Til hamingju með afmælit

On this, the 122nd anniversary of the birth of John Ronald Reuel Tolkien, the Miðgarðsmál blog would like to wish him a

  • Mána ontalérë
  • Aur onnas alwed
  • Ênâd-nurt gêdul

and a

  • Zeyborzi undumi bolneg

mána “blessed”
onta– “produce, create, beget, give birth to”
ontale “production, creation, genealogical descent” — hence (presumably) birth as well
“day” (of 24 hours)
ontale+ré = ontalére, preserving the original long final vowel of *ontālē (cf. yáviére, tuilére)

aur “day” (of 24 hours)
onnas “birth” — a conjectural noun form, from the slightly less conjectural onna-, equivalent to Quenya onta– (cf. edonna– “beget”)
alwed “fortunate, prosperous”

ênâd “birth” from *aynād, from the root √YND “give birth to” (influenced in fact by both Quenya yondo and Semitic √WLD, √YLD).
nurt “24-hour day” — a word from archaic formation, from √NRT “turn”; probably referring, not to the turning of the earth on its axis, but to the apparent turning of the sun around the earth. This root has been in my notes for a while, and I can’t find which word it was originally intended to explain or remember its origin; it looks now like simply an anagram of “turn,” but I may have had something else in mind, possibly Indo-European *wert- . “Turning” itself would be anrât.
gêdul “joyful, happy,” from a noun gayad, gêd- (*gayd-). No doubt Latin gaudium had an influence here.

Orkish (The dialect used in the film of The Hobbit)
zeyborz “day,” literally “light-dark”; zey from more archaic *zil, and borz from Black Speech burz.
The suffix -i marks a noun or noun phrase that is modified by an adjective or another noun. Its origin is probably the same as the Elvish relative pronoun i or ya.
undum “birth” or “spawning” from a verb und– “procreate.” This again seems to show Elvish influence.
The Orcs do not really appreciate the concept of joy, as understood by most other creatures (a literal description of it in Orkish would amount to “madness”), much less blessedness. I was forced to use an approximation of the concept that would make sense to an Orc:
bolneg “free from pain,” from the Orkish root √bol– (cf. bolum “pain”) and the privative suffix –neg, marking an absence of something. The latter is reminiscent of Latin negare; this is a coincidence (as they say in Middle-earth). The actual source is Quendian *-enekā, from the root √nek– “deprive of.”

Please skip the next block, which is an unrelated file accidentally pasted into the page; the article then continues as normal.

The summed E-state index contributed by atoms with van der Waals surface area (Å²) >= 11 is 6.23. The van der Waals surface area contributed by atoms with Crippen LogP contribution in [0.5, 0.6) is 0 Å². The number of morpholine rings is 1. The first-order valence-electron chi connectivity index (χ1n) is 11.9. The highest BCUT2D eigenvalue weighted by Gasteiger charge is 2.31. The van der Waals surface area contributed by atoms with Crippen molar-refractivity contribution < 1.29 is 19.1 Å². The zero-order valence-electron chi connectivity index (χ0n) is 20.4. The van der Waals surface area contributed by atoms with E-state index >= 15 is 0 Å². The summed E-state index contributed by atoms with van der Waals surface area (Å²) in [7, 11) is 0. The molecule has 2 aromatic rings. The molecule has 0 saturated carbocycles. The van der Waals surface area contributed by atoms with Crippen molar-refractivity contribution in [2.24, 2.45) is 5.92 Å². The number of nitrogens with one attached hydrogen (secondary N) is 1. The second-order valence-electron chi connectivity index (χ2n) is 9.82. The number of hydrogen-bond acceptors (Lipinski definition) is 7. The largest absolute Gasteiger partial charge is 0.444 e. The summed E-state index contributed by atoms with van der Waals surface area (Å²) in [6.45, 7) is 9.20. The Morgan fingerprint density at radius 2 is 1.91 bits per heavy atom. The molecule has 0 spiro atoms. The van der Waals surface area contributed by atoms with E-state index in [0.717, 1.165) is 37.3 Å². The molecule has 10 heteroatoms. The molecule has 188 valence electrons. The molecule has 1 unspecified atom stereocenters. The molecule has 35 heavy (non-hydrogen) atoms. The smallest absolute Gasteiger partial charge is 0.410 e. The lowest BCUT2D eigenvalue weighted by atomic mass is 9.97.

Kíla steinn

I’ve received an inquiry about the meaning of the runes on Kíli’s talisman stone. The words inscribed on it are innikh dê.

The first is the singular imperative of the verb nanakha “return, come back”, which has a triliteral root √n-n-kh which obviously has been formed from the biliteral root √n-kh “come,” which is in turn clearly related to Adûnaic nakh-. The pattern is iCCiC, as is generally the case with other imperatives.

combines a preposition d(u) “to, toward” (whose real-world inspiration is the Gothic preposition du) with the 1st person singular pronominal suffix .

The meaning of the phrase on the stone is therefore “return to me.” Its precise application in Kíli’s case is something I’m not privy to, and I expect that passionate film fans can guess it more easily than I can.

The mind of the Dark Lord

Since I had so little direct linguistic information about Black Speech to go on other than what could be gleaned from the Ring-inscription (object suffixes -ul, -ulûk; verbal infinitive (perhaps) ending -at; abstract ending -um in burzum “darkness”, containing the same burz element seen in Lugbúrz “Dark Tower”; postposition –ishi “in”) I had to go on à priori notions of what a language such as Black Speech might be like — I had to get inside the mind of Sauron, and try to figure out what somebody like the Dark Lord of Mordor might put into his language.

As a matter of fact, this is something I had thought about some years before. As an undergraduate in college, I had contributed to a set of ongoing stories, where each participant wrote additional chapters and introduced characters and events as he or she pleased. Into one of these stories I introduced the character (played partly for humor, partly tragically) of a misfit Orc who, sometime after the fall of Mordor, had found himself transported through time and space into a new environment. On introducing this Orc, I thought it would add a touch of realism to let him speak in his own language; so I sketched the outline of what I imagined Black Speech might be like, and wrote a couple of paragraphs in it.

I have no idea if any copy of this text survives somewhere in my files. At any rate, I made no direct use of it, except for one small element that I retained in memory, the 1st person pronoun za — possibly suggested by Avestan azəm.

What I did retain, however, was the overall notion of Black Speech as a complex but consistent language, rich in affixation and inflection, but with a wholly transparent morphology. Indeed, the transparency of the morphology, the lack of any phonetic alterations between morphemes that could obscure the structure, would help explain the prevalence of clashing consonant clusters; morphemes ending in one consonant were jammed up against morphemes beginning in another, with nothing to ease the transition.

Sauron, I imagined, was an enormously practical person, who would have made the Black Speech as “perfect” (according to his notions of perfection) as he could make it, with a rigorous consistency and logic, but without making any allowance for æsthetics. It would not eschew borrowings from other languages of Middle-earth, but it would adapt them to its own style. It would in fact have been, as my friend Helge Fauskanger terms it, Sauron’s Esperanto.

Whether I actually managed to capture this vision of Sauron’s mind in my version of Black Speech may be doubted. I largely lack that sort of mental rigor, and when it comes to language I often prefer sloppiness to tight organization. Nonetheless, I think I succeeded in making my version of Black Speech a bit more consistent than most of the other languages of this milieu, though not without its own quirks.